EDUCATIONAL OBJECTIVES
Sunshine State Standards following Grades 5-12  
Students will:

 

- learn the importance of recording data in a field journal, with an emphasis on using their own powers of scientific observation while working in a group comparing and contrasting data collected

 

SC.5.N.1.1 Define a problem, use appropriate reference materials to support scientific understanding, plan and carry out scientific investigations of various types such as: systematic observations, experiments requiring the identification of variables, collecting and organizing data, interpreting data in charts, tables, and graphics, analyze information, make predictions, and defend conclusions.

 

SC.5.N.1.6 Recognize and explain the difference between personal opinion/interpretation and verified observation.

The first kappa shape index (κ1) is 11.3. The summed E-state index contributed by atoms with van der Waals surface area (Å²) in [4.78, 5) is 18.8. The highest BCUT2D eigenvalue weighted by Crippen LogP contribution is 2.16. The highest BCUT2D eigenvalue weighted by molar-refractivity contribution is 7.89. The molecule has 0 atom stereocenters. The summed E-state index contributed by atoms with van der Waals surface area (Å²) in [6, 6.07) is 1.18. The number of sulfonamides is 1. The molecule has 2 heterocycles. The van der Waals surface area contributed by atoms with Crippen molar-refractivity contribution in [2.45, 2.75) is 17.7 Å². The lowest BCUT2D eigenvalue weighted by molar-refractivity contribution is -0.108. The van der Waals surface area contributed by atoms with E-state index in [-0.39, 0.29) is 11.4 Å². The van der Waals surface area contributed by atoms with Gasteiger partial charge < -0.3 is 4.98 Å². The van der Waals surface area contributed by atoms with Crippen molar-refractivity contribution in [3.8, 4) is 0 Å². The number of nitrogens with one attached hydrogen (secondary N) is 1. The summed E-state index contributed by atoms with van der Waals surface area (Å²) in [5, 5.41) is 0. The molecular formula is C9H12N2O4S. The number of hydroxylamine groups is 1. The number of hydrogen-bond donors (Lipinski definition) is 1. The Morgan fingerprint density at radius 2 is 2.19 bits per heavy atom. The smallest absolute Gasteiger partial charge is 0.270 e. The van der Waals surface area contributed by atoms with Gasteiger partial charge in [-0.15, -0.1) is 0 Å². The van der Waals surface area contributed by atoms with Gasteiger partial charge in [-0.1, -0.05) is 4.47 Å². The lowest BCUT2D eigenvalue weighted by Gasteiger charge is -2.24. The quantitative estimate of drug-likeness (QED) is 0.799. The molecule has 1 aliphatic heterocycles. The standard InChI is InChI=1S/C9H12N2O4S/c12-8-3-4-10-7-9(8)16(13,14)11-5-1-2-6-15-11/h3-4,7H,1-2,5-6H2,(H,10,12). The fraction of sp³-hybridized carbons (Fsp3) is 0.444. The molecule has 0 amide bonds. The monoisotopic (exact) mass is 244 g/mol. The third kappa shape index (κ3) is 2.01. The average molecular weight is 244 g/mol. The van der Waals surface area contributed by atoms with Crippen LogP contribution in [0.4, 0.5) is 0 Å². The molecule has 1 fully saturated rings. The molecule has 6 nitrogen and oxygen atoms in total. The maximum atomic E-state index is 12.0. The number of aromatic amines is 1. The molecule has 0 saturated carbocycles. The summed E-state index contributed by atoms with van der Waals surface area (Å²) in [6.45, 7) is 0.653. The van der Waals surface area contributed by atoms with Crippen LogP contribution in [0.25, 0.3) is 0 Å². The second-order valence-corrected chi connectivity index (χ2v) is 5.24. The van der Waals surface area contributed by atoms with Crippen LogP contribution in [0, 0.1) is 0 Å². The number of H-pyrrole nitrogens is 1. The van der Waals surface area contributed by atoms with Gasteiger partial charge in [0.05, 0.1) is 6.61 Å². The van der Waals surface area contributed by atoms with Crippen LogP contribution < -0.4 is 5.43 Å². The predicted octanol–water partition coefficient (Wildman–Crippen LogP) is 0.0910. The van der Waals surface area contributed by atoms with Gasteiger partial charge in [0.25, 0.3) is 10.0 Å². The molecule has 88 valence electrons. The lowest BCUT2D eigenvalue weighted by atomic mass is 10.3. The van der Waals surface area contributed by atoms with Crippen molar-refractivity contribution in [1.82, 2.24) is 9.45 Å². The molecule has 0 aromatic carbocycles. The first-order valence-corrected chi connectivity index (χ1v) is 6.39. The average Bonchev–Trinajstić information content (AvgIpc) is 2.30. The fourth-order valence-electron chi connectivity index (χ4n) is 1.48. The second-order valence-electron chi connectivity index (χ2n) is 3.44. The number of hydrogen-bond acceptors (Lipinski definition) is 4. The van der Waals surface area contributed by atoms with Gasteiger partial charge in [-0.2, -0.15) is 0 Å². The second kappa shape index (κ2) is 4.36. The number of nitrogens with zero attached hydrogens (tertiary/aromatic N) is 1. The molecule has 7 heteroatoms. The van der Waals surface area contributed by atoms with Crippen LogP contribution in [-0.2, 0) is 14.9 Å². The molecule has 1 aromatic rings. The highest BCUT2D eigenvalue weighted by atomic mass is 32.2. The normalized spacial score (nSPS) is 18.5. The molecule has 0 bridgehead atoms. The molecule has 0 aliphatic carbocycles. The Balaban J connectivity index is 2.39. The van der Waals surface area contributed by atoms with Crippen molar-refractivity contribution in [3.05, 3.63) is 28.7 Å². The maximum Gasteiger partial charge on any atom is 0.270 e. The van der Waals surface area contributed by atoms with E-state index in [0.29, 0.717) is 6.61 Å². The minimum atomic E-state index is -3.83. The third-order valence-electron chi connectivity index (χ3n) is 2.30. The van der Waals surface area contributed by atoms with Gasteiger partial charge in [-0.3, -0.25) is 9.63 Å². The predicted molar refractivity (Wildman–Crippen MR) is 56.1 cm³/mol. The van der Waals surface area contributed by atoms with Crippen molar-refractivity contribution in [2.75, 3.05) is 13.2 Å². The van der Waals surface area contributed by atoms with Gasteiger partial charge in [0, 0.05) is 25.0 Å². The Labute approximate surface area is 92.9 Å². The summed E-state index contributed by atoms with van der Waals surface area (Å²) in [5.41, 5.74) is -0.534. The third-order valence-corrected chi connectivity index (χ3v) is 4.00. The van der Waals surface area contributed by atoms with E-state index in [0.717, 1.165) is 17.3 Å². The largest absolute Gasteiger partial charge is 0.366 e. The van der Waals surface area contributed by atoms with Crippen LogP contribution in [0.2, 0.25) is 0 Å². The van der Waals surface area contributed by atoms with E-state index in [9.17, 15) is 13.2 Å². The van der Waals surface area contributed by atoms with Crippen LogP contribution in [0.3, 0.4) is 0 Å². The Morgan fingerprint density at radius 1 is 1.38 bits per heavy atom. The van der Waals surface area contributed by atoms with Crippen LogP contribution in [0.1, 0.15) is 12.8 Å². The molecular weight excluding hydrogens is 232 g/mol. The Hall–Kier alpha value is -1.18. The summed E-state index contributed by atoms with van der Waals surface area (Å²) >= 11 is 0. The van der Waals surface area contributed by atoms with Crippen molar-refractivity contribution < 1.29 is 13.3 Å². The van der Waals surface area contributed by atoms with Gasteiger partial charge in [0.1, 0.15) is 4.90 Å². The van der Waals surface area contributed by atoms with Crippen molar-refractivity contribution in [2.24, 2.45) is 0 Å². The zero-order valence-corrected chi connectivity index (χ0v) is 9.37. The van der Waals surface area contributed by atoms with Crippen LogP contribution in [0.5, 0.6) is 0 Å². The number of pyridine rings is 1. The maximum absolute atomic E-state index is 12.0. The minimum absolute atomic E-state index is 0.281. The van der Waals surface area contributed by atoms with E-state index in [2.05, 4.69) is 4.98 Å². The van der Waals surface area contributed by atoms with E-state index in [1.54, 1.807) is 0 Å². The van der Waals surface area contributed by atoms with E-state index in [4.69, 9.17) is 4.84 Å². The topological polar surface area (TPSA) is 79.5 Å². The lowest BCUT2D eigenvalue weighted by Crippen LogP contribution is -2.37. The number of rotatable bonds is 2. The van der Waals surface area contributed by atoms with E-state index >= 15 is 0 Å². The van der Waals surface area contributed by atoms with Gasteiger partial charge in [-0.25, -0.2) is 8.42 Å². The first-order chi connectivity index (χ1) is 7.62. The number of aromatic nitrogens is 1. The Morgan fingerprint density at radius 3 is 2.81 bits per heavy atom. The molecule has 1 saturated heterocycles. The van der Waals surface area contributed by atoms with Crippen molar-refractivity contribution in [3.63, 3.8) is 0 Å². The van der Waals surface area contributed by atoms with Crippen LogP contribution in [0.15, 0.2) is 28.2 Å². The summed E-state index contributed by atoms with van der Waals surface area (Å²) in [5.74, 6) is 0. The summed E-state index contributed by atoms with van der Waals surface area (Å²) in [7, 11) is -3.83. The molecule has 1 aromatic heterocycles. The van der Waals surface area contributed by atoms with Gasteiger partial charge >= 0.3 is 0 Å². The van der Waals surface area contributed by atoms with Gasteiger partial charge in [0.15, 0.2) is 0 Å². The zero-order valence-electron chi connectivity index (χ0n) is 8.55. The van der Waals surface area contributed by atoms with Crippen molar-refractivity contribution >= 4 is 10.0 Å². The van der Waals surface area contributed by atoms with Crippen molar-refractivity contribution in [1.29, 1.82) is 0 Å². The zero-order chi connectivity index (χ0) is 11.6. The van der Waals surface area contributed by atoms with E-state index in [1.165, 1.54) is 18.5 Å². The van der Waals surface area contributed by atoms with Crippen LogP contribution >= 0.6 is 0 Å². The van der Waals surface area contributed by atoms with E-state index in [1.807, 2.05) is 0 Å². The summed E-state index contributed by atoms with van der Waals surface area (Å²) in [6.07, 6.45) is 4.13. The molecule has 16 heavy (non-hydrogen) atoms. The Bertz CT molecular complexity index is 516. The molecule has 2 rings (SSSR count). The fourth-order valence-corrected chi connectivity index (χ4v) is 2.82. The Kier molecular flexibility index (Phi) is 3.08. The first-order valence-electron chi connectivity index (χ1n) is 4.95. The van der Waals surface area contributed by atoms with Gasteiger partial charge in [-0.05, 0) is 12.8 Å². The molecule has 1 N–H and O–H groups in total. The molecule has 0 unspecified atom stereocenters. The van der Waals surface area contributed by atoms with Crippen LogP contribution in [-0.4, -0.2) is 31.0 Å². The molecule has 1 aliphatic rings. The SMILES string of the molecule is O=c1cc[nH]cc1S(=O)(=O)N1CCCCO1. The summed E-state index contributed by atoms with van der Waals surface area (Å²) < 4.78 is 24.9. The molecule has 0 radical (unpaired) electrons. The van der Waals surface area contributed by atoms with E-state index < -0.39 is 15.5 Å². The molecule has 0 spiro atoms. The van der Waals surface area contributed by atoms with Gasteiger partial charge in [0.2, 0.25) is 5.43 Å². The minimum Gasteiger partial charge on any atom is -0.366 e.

SC.5.N.2.1 Recognize and explain that science is grounded in empirical observations that are testable; explanation must always be linked with evidence.

 

SC.6.N.1.1 Define a problem from the sixth grade curriculum, use appropriate reference materials to support scientific understanding, plan and carry out scientific investigation of various types, such as systematic observations or experiments, identify variables, collect and organize data, interpret data in charts, tables, and graphics, analyze information, make predictions, and defend conclusions.

 

SC.6.N.1.4 Discuss, compare, and negotiate methods used, results obtained, and explanations among groups of students conducting the same investigation.